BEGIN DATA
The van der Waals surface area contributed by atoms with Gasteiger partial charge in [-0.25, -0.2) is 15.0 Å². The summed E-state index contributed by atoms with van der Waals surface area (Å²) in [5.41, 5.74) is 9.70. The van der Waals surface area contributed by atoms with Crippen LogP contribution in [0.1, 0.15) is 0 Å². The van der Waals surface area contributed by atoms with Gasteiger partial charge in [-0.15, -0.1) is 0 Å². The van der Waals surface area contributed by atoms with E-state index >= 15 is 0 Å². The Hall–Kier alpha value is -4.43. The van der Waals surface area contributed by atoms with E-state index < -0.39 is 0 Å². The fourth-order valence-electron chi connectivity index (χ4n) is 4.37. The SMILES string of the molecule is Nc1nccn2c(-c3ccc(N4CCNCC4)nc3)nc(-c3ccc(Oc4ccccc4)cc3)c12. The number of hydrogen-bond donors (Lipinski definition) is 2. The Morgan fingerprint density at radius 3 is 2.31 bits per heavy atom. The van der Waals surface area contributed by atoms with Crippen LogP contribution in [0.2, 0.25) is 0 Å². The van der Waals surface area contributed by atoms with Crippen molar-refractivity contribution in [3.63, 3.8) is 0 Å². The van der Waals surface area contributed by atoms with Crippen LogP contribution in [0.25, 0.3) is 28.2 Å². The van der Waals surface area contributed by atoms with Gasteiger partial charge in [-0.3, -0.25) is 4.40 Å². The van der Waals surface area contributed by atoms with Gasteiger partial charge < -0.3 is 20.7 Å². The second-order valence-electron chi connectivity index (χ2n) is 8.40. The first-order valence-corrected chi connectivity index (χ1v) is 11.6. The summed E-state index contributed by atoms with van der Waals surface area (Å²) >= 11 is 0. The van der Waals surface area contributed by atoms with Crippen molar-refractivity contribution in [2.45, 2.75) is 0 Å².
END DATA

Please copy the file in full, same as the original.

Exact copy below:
The van der Waals surface area contributed by atoms with Gasteiger partial charge in [-0.25, -0.2) is 15.0 Å². The summed E-state index contributed by atoms with van der Waals surface area (Å²) in [5.41, 5.74) is 9.70. The van der Waals surface area contributed by atoms with Crippen LogP contribution in [0.1, 0.15) is 0 Å². The van der Waals surface area contributed by atoms with Gasteiger partial charge in [-0.15, -0.1) is 0 Å². The van der Waals surface area contributed by atoms with E-state index >= 15 is 0 Å². The Hall–Kier alpha value is -4.43. The van der Waals surface area contributed by atoms with E-state index < -0.39 is 0 Å². The fourth-order valence-electron chi connectivity index (χ4n) is 4.37. The SMILES string of the molecule is Nc1nccn2c(-c3ccc(N4CCNCC4)nc3)nc(-c3ccc(Oc4ccccc4)cc3)c12. The number of hydrogen-bond donors (Lipinski definition) is 2. The Morgan fingerprint density at radius 3 is 2.31 bits per heavy atom. The van der Waals surface area contributed by atoms with Crippen LogP contribution in [0.2, 0.25) is 0 Å². The van der Waals surface area contributed by atoms with Crippen molar-refractivity contribution in [3.63, 3.8) is 0 Å². The van der Waals surface area contributed by atoms with Crippen LogP contribution in [0.25, 0.3) is 28.2 Å². The van der Waals surface area contributed by atoms with Gasteiger partial charge in [-0.3, -0.25) is 4.40 Å². The van der Waals surface area contributed by atoms with Gasteiger partial charge < -0.3 is 20.7 Å². The second-order valence-electron chi connectivity index (χ2n) is 8.40. The first-order valence-corrected chi connectivity index (χ1v) is 11.6. The summed E-state index contributed by atoms with van der Waals surface area (Å²) >= 11 is 0. The van der Waals surface area contributed by atoms with Crippen molar-refractivity contribution in [2.45, 2.75) is 0 Å².